Kochi: The Centre’s decision to hike the export duty on basmati rice to Rs8,000 a tonne and reduce the minimum export price by $200 (Rs8,528) to $1,000 per tonne has put rice exporters in a tight spot.
Several exporters say they are now finding it difficult to honour their contracts at the old prices, as the deals already had thin margins and the upward duty revision has put an additional burden on them.
Meanwhile, traders in Saudi Arabia, which imports 65% of India’s total rice exports of 1.2 million tonnes, have threatened to sue Indian exporters if they fail to execute the contracts. They are also learnt to have raised the issue with the Indian government.
Saudi Arabia, where rice is a staple food, imports around 625,000 tonnes of basmati. Of this, nearly 575,000 tonnes goes from India.
People close to the trade say exporters have still to execute about 400,000 tonnes worth of contracts and are unsure how to go about it as they have not factored in the increase in duty.
Vijay Sethia, president of the All India Rice Exporters Association, said several members of the association have received calls from Saudi importers asking them to execute the contracts at the old prices. While warning Indian exporters of lawsuits if they fail to do so, the Saudi importers have said they will also explore markets in Pakistan and Thailand for long grains.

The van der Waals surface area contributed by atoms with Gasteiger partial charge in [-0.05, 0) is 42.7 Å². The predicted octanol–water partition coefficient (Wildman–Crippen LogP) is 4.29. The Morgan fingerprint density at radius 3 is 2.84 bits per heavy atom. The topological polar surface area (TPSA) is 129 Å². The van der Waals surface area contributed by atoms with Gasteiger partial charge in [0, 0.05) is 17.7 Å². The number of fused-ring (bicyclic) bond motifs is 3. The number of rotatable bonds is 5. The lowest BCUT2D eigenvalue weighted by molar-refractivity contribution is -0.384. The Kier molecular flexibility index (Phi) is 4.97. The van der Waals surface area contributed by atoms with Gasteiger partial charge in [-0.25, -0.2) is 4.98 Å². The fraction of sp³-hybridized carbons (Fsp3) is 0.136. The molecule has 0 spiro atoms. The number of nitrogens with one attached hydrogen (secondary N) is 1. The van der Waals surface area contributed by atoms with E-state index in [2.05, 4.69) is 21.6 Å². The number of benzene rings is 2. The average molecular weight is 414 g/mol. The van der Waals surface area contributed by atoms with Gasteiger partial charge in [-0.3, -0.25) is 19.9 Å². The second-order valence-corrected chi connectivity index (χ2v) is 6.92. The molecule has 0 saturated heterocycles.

“In fact, when the price of basmati started going up, the Saudi government, to protect the interests of its consumers and also not to reduce the supply of Indian basmati, announced a subsidy of $266 per tonne. While the consuming country is willing to subsidize its people, the government here is taxing its farmers and jeopardizing the export prospects,” Sethia said.
Several exporters have asked Saudi importers to bear the burden of additional duty or they would be unable to honour the contracts, he said.
“The very purpose of the Saudi government’s subsidy has been negated by our government,” said an exporter requesting anonymity. “Using the same logic, Saudi Arabia can raise the price of crude oil to India, which subsidizes petrol for its consumers.”
Priyanka Mittal, a member of the Basmati Rice Farmers and Exporters Development Forum, said Pakistan—India’s competitor in basmati exports—has already raised the minimum export price (MEP) to $1,500 per tonne to benefit its exporters. This is when Pakistani basmati has always been selling lower than the Indian one, she said.
Basmati is positioned as a premium product and the government’s decision to lower its MEP to $1,000 a tonne appears to reduce it to average rice. This is when Thailand’s long grain sells at $1,100.
The importer will now be forced to seek downward revision of the contracts concluded above $1,200 since the MEP will be treated as the government benchmark price, she said, adding that such moves would make India lose its market and nudge more than 800,000 basmati farmers into misery.